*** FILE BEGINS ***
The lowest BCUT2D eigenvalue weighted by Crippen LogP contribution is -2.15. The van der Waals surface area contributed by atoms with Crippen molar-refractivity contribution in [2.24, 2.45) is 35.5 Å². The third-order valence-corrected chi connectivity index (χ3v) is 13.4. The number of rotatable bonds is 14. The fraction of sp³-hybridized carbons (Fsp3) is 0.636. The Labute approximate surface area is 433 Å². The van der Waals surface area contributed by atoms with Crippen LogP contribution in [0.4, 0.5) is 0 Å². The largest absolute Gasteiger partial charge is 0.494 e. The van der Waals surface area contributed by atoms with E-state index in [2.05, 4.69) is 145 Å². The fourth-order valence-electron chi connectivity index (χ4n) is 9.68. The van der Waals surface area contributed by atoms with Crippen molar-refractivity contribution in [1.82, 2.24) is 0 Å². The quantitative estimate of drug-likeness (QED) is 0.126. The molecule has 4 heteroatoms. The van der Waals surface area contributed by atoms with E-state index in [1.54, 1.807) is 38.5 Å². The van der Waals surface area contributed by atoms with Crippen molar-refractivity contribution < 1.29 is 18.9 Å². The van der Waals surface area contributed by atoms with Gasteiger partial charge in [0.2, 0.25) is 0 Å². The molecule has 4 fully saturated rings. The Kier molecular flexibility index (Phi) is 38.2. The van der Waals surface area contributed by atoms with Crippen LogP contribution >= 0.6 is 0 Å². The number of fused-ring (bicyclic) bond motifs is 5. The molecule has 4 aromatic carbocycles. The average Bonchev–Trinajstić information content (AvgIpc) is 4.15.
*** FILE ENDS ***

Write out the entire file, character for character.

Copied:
The lowest BCUT2D eigenvalue weighted by Crippen LogP contribution is -2.15. The van der Waals surface area contributed by atoms with Crippen molar-refractivity contribution in [2.24, 2.45) is 35.5 Å². The third-order valence-corrected chi connectivity index (χ3v) is 13.4. The number of rotatable bonds is 14. The fraction of sp³-hybridized carbons (Fsp3) is 0.636. The Labute approximate surface area is 433 Å². The van der Waals surface area contributed by atoms with Crippen LogP contribution in [0.4, 0.5) is 0 Å². The largest absolute Gasteiger partial charge is 0.494 e. The van der Waals surface area contributed by atoms with E-state index in [2.05, 4.69) is 145 Å². The fourth-order valence-electron chi connectivity index (χ4n) is 9.68. The van der Waals surface area contributed by atoms with Crippen molar-refractivity contribution in [1.82, 2.24) is 0 Å². The quantitative estimate of drug-likeness (QED) is 0.126. The molecule has 4 heteroatoms. The van der Waals surface area contributed by atoms with E-state index in [1.54, 1.807) is 38.5 Å². The van der Waals surface area contributed by atoms with Crippen molar-refractivity contribution < 1.29 is 18.9 Å². The van der Waals surface area contributed by atoms with Gasteiger partial charge in [0.2, 0.25) is 0 Å². The molecule has 4 fully saturated rings. The Kier molecular flexibility index (Phi) is 38.2. The van der Waals surface area contributed by atoms with Crippen LogP contribution >= 0.6 is 0 Å². The number of fused-ring (bicyclic) bond motifs is 5. The molecule has 4 aromatic carbocycles. The average Bonchev–Trinajstić information content (AvgIpc) is 4.15.